Saturday, November 17, 2018

Robert Lee Haycock writes

Art tips, Rat spit, Tar pits

-- Bruce Nauman

Rat spit and donkey balls
She prattles on
About my pratfalls.

I hurt
From hurtling
These hurdles.

But does she care?
No, she's finished
Before I've even startled.
 Photo of Keoki's Donkey Balls - Kailua Kona, HI, United States. Half Ass and Frosted Half Ass


  1. In 1972 Bruce Nauman made an indoor version of an outdoor work that he proposed for a retrospective of his art. It would have encircled the walls of the Los Angeles County Museum of Art, adjacent to the La Brea Tar Pits, a paleontological site famous for its well-preserved fossils. The sculpture combined the name of the site plus 2 anagrams of "tar pits" in neon tubing.

  2. A donkey is actually an ass, not a half-ass. Equus africanus asinus is a domesticated member of the horse family. However, jacks (male donkeys) are often used to mate with mares to produce mules, and jennies (female donkeys) are more rarely bred with stallions to produce hinnies. Donkeys were the most-frequently featured animals in Greek proverbs, including such statements of fatalistic resignation as "the donkey lets the rain soak him." Both "donkey" and "ass" have derogatory or insulting meanings in many cultures, generally meaning someone who is obstinate, stupid, or silly; in the US, "dumbass" and "jackass" refer to a stupid person.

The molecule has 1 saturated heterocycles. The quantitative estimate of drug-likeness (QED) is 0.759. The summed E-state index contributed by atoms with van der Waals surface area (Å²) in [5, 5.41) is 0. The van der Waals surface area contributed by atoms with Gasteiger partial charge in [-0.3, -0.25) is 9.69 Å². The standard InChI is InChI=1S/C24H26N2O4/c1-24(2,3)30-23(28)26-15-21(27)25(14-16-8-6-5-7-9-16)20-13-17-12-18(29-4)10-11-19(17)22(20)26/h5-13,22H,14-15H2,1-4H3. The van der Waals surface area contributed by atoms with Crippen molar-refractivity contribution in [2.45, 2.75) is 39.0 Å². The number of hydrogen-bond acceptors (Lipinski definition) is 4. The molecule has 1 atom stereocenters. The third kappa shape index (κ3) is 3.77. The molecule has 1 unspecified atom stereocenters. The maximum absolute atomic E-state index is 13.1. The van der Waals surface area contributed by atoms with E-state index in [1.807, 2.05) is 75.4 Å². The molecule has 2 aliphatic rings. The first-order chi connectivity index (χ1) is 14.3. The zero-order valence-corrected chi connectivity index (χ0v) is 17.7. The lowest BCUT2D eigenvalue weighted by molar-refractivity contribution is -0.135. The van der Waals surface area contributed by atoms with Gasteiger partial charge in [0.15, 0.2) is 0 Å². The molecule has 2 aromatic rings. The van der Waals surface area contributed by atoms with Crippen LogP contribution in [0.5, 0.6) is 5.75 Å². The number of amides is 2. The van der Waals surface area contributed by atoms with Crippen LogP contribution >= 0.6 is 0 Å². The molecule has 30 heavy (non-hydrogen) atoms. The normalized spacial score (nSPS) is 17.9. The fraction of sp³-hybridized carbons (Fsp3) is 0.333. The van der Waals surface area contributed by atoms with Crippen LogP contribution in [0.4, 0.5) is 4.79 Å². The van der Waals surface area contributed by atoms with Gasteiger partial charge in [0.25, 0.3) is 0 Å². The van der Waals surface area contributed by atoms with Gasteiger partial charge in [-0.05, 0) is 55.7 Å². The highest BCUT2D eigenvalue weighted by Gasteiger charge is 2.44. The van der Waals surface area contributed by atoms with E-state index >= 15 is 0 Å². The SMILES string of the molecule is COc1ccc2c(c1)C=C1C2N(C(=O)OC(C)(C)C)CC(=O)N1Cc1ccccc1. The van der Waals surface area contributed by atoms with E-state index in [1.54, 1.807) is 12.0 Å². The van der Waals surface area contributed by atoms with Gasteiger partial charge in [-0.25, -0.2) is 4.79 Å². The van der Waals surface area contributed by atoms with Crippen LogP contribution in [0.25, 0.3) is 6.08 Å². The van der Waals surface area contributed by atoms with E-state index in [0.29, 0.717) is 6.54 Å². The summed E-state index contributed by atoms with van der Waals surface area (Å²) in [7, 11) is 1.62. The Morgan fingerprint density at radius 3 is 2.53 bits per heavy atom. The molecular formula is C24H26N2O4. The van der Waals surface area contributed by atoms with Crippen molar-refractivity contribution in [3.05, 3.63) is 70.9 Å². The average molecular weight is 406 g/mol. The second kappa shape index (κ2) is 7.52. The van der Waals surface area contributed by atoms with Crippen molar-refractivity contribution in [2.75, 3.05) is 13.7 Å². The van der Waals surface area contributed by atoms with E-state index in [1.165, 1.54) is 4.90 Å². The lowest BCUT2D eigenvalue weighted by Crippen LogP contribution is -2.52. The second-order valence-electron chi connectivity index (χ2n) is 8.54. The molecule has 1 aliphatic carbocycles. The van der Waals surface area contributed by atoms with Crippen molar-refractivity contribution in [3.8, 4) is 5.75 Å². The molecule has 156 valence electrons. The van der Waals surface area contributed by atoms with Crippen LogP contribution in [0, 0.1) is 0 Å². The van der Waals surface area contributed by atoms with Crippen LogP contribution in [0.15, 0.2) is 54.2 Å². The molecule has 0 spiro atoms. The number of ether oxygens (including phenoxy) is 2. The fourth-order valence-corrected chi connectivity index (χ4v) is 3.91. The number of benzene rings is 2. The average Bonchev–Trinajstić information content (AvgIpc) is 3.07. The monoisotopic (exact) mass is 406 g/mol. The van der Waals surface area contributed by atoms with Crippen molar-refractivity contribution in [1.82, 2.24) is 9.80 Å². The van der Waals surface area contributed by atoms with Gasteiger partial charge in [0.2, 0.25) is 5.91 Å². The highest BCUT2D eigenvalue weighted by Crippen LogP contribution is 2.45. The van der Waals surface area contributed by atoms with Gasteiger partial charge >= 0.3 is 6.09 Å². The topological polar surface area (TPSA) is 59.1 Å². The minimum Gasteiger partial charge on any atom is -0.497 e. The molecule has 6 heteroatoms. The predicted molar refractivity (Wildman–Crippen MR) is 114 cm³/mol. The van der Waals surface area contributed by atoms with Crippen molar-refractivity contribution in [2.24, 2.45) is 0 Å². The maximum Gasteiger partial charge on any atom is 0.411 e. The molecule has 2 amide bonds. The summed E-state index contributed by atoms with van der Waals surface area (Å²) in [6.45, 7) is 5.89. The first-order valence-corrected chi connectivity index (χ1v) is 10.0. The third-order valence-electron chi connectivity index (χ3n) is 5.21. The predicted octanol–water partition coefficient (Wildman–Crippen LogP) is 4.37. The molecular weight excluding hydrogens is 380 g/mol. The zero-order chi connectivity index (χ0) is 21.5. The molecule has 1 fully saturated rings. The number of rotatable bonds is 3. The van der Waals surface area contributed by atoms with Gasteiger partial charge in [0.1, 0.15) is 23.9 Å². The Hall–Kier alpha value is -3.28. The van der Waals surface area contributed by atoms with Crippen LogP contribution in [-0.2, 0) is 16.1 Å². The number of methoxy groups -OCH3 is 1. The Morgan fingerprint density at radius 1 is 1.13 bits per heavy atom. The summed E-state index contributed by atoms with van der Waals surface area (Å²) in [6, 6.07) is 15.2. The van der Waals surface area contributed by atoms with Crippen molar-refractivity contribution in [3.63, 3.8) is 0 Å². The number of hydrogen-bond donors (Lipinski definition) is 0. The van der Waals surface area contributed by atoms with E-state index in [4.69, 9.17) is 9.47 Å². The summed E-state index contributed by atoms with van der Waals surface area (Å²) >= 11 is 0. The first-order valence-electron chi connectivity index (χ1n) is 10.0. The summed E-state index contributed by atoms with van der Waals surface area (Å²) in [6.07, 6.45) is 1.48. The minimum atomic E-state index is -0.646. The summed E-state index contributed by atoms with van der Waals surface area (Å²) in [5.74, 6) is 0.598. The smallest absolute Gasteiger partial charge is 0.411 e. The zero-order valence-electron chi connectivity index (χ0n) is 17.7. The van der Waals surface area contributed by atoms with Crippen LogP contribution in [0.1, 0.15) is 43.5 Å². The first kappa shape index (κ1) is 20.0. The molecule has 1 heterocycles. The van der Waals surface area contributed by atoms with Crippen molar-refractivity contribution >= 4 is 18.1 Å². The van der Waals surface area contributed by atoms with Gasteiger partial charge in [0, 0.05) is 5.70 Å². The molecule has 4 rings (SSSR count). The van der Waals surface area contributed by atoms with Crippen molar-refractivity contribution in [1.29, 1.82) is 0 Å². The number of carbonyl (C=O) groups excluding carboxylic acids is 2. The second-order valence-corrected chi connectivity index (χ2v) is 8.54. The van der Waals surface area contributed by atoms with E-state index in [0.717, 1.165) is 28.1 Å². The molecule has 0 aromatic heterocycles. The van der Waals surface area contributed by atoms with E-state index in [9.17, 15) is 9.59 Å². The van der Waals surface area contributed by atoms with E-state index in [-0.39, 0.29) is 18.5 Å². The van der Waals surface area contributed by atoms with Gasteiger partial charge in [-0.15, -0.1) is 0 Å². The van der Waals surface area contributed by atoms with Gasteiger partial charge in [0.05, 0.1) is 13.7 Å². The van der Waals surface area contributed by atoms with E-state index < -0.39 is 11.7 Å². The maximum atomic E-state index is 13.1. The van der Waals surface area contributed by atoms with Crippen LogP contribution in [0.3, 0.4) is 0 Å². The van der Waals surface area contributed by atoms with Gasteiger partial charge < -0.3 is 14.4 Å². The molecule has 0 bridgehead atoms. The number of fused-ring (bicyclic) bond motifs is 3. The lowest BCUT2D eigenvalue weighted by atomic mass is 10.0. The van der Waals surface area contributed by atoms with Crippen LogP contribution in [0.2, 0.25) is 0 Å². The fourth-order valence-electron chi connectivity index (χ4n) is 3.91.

The moral determinism espoused by 14th century philosopher Jean Buridan was satirized as "Buridan's ass" -- a donkey that was placed exactly midway between a pail of water and a stack of hay that would die of thirst and starvation since it could not make a rational decision between the two. Buridan himself may have been a bit of an ass, since he received a Master of Arts degree and spent his academic career in the faculty of arts of the University of Paris rather than obtaining a doctorate and was therefore forbidden to write or teach on theological subjects, and unlike most philosophers of the time he remained a secular cleric (one who did not join a religious order). Apocryphal stories about his amorous affairs abound, including hitting the future French pope Clemens VI over the head with a shoe while competing for the affections of the wife of a German shoemaker, and being executed by king Jean II le Bon by having him tied in a sack and thrown into the Seine river because of his love affair with queen Joan of Auvergne (although in the 15th century, in his "Ballade des dames du temps jadis," poet François Villon attributed the affair to the earlier Marguerite de Bourgogne).


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